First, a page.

I joined the party of the devil in 1998 and took a job with Amazon, answering customer emails and telephone calls. At the summer picnic one year, I dunked the company’s billionaire founder in the dunk tank. When the WTO met in Seattle in November of ’99, tear gas seeped into the office and some of my coworkers, fleeing the building, were herded onto buses and arrested en masse as anarchists. After a failed attempt to unionize, three hundred of us were laid off in the spring of 2001, our jobs outsourced to India.

From 2001 to 2003, I worked for a health insurance company. I started in customer service but ended by drafting and editing medical correspondence. Policyholders would write to request authorization of procedures to enhance their disappointing sexual features (photos included) or for coverage of bariatric surgery or growth hormone shots for their children. I would translate the decisions of our medical review panel into plain English explaining why these things could not be paid for.

Since 2004 I have worked in marketing and public relations functions for a dotcom in Silicon Valley. I manage a bit, but mostly I write. I write to create a felt need in consumers that leads them to use our services. I write to convince reporters that they should mention us in their stories. I write to make the company and our executives look good, to make investors feel sanguine and to make government agencies happy to award us fat contracts.

I don’t feel particularly good about this. In fact, though I’ve occasionally tried to feel otherwise, I hate business. I admit, there is a satisfaction in hearing my own bullshit talking points recited word for word by photogenic persons on national television news programs. But this is not a virtuous satisfaction.

John Jay Chapman, remembering his recently-deceased friend the philosopher William James, said that “the mysteries of temperament are deeper than the mysteries of occupation.” He meant, perhaps, that it’s easier to retrace the path bringing a person to his current occupation than to measure the influence of temperament on the route taken, or its ultimate destination.

I’ve rediscovered that I’m temperamentally unsuited to my work. At least, I prefer to think it a series of accidents that brought me here rather than an inevitable expression of my nature. This doesn’t mean that I’m ready to leave my job for something else. I’ve learned to be grateful, and I can’t afford idealism at the moment.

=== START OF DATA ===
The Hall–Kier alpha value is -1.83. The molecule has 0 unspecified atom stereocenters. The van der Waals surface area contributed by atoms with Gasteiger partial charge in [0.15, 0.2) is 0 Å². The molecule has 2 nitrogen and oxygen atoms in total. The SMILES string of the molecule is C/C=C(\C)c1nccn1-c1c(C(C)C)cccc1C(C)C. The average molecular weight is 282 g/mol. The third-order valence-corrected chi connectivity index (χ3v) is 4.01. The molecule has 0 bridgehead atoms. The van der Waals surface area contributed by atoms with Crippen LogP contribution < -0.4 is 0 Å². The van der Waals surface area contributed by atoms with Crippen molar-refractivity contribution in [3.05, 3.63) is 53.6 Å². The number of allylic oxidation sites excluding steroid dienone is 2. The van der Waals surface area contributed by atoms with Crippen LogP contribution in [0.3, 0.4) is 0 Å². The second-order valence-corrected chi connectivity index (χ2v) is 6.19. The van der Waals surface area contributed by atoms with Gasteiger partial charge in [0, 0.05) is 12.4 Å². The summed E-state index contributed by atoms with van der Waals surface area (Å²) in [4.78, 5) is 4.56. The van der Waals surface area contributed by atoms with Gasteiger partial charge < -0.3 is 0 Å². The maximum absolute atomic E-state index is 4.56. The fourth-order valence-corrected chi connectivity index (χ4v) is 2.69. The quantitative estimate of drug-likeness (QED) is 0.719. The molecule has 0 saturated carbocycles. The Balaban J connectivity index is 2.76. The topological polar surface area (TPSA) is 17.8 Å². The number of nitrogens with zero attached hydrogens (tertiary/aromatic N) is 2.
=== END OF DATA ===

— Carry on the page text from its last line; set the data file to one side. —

There are three options, as I see it. The first two are described in Swann’s Way when the narrator says that people unfitted to their work may “bring to their regular occupations either an indifference tinged with fantasy, or a sustained and haughty application, scornful, bitter, and conscientious.” A third option, the one I want most but can’t afford, is to run away and live, like Thoreau, a life according to nature and my own temperament.

Living according to my temperament, every day would begin at 9am. I would read and drink tea until 11am. Then, after a nice brunch and cleaning up, I’d run errands or do more reading until 2 or 3pm. After that, I’d go for a long walk (hills or shore), returning home about 6pm. I would drink wine or gin-and-tonic while cooking dinner, which I would eat at 7pm. I would listen – depending on my mood – to Bach or Benny Goodman or Tom Waits while scrubbing dishes. At 9pm I would drink a cup of coffee and start work on my writing projects. Between 1 and 2am I would go to bed.

In other words, I would be a self-centered bastard and no real use to anyone at all. Thankfully, I’ve got my wife and children and mortgage to prevent me from living in full accord with my temperament. I used to have a little homemade sign posted in my office that read: “STOP. Your heart will not guide you.” Of course it’s your bookshelf and your sense of comic irony that should guide you.

I confront myself in the bathroom mirror, the aging vomit mopper, the cannery slave, the midnight bookslinger, a little gray now at the temples and chin: “You may find a way out some day, pal, but let’s not forgot who you are. You used to believe that to look for identity in your “job” was to impoverish your soul. Remember, you might be at this baloney for another thirty years. Go, therefore, and cultivate an attitude of indifference tinged with fantasy.”

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Marginalia, no.259

As befit a conqueror, 8-Deer was wearing elaborate cotton armor, a ceremonial beard wig, and a cowl made from the head of a jaguar.

~ Charles Mann, 1491

As befit a conqueror, I wore to the office a pair of gray slacks and a navy-blue gingham shirt with sleeves rolled up. If I laid waste nothing more substantial than nine hours of sunshine, that’s probably because I imagined the beard wig superfluous and left my jaguar-head hoodie in the closet.